We heartily recommend that you try to buy a map before you leave, as maps are absurdly hard to come by in some countries (Portugal springs to mind -- we use the Michelin Spain & Portugal atlas), but there are some places where the only choice for good maps is locally. The mAZe is a good example: it's not so much a map of Malta, as a street-map of the entire island. It can be hard to follow from one page to another, but once you are on the right page, it is superb. Even so, we are still trying to find the quarter-inch Ordnance Survey map of the island, last updated (as far as we know) in 1959.
Overall, although atlases and maps may look expensive, if you look at the time and frustration they can save you, and cost the time wasted in pounds, dollars or euros an hour, they can look like extremely good value. That is quite apart from the enjoyment you can derive from poring over them and planning your routes, along with possible detours.
We have never bothered with Satnav, for three reasons. The first is that getting creatively lost is a part of semi-adventurous travel. The second is that we reckon we are uncreatively lost (i.e., we wish we knew where we were, but don't) for no more than a few hours a year, so it's not outstandingly cost-effective. The third comes back to the parallel between a map and a novel. You can pore over a map, imagining different routes, looking for features. Satnav will get you from A to B.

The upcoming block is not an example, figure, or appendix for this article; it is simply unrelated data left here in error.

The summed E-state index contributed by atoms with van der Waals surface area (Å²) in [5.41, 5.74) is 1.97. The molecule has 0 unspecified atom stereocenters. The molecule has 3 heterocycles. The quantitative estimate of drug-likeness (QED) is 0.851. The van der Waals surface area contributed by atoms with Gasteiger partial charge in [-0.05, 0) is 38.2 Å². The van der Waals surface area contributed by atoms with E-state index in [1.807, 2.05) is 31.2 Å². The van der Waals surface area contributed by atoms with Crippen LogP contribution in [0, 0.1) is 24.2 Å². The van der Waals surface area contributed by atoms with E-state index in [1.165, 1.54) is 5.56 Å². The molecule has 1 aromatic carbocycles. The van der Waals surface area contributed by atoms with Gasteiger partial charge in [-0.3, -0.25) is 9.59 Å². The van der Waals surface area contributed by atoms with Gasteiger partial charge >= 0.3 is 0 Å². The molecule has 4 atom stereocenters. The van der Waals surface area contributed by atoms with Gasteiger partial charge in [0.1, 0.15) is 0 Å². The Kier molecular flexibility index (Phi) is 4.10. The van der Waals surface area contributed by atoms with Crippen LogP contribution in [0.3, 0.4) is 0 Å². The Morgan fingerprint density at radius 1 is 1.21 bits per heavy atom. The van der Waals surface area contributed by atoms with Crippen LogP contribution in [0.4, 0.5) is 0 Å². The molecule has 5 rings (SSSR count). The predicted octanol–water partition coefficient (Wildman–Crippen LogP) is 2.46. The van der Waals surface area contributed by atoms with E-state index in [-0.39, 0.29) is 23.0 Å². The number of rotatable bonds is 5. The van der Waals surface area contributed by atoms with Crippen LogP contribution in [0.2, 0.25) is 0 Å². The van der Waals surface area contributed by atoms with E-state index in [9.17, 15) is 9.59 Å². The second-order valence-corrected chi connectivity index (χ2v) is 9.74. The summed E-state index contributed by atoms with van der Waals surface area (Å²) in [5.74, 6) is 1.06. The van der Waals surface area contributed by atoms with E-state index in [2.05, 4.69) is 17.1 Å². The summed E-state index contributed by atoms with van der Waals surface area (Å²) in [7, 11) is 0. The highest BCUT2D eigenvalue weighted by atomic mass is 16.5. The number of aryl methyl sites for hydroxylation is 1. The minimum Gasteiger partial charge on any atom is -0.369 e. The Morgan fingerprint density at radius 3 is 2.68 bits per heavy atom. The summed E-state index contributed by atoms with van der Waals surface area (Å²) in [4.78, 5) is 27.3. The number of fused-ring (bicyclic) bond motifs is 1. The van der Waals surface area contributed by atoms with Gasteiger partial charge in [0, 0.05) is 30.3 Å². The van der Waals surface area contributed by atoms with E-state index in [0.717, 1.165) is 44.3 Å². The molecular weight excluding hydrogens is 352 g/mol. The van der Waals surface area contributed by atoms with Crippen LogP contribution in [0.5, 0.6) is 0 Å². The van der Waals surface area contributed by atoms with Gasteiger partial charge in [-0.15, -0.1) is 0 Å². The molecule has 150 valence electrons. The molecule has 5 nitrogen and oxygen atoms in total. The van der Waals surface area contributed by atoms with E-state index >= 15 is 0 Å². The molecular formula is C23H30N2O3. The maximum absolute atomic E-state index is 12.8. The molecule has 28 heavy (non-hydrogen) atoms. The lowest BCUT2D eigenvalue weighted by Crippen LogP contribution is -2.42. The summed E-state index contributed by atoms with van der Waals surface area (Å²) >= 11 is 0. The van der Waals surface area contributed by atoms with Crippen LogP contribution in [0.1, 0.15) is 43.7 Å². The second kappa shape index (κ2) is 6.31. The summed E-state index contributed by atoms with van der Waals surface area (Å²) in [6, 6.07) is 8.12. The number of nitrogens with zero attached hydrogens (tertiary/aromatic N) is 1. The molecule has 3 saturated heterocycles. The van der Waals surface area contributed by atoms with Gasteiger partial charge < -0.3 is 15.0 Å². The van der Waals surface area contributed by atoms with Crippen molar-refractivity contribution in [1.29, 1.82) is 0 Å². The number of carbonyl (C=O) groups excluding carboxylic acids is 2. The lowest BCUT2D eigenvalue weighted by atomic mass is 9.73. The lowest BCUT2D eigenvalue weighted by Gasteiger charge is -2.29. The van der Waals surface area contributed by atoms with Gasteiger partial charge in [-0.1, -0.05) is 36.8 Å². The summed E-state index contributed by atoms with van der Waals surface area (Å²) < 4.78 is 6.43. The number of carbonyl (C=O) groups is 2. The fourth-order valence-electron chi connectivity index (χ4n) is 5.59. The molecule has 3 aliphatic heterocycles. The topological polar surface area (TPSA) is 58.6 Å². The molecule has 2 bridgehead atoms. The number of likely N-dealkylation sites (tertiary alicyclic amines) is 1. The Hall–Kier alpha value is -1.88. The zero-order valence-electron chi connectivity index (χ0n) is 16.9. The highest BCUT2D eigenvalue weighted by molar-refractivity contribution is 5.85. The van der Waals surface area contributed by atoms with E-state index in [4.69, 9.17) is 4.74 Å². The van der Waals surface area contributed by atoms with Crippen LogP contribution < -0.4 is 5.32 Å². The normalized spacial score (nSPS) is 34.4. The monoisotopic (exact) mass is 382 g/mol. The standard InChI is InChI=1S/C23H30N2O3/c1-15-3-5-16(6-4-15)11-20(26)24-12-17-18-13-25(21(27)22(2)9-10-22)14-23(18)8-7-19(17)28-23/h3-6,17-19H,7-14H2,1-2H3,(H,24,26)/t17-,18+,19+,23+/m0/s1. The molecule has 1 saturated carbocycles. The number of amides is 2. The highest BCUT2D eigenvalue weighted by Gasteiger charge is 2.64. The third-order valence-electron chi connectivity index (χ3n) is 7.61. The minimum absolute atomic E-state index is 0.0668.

Then again, several of our friends who are at least as technophobic as we are have bought Satnav and speak very highly of it, so maybe we'll get one yet -- as long as it has good GPS and isn't just a map of the surfaced roads.
On the shelf in Roger's study is about a metre (over a yard) of translating dictionaries: German, French, Spanish, Polish, Maltese, Dutch, Czech, Portuguese, Russian... Our own belief is that for the semi-adventurous traveller, dictionaries are all but essential, at least if you can read the alphabet and know what order the letters come in. They mean that you can avoid such embarrassments as ordering oral sex and chips at a restaurant (unless that is what you actually want, and assuming it is available) or, conversely, that you can find out what you are ordering. It also helps you understand Road Closed signs, or that in German, 'nur' is 'only' and not 'not', so 'nur fur...' is 'only for...' rather than 'not for...'
The economics and logic of buying dictionaries are much the same as for maps, but they have two further advantages. Even if you speak only a few halting words of someone's language, they are much more likely to treat you as a traveller, a person much like themselves, rather than as a rich tourist to be fleeced. And if they can hear how bad your Greek or Spanish is, they may be more inclined to use their own poor English.
Elias' Practical Dictionary
You can turn up almost anywhere, speculatively, without knowing a thing about the place. But the more you know (within reason), the more likely you are to find the things you want, and to have a good time. Besides, finding out background information can be part of the pleasure of planning a trip.
Legend, Map, Tibetan Border
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© 2008 Roger W. Hicks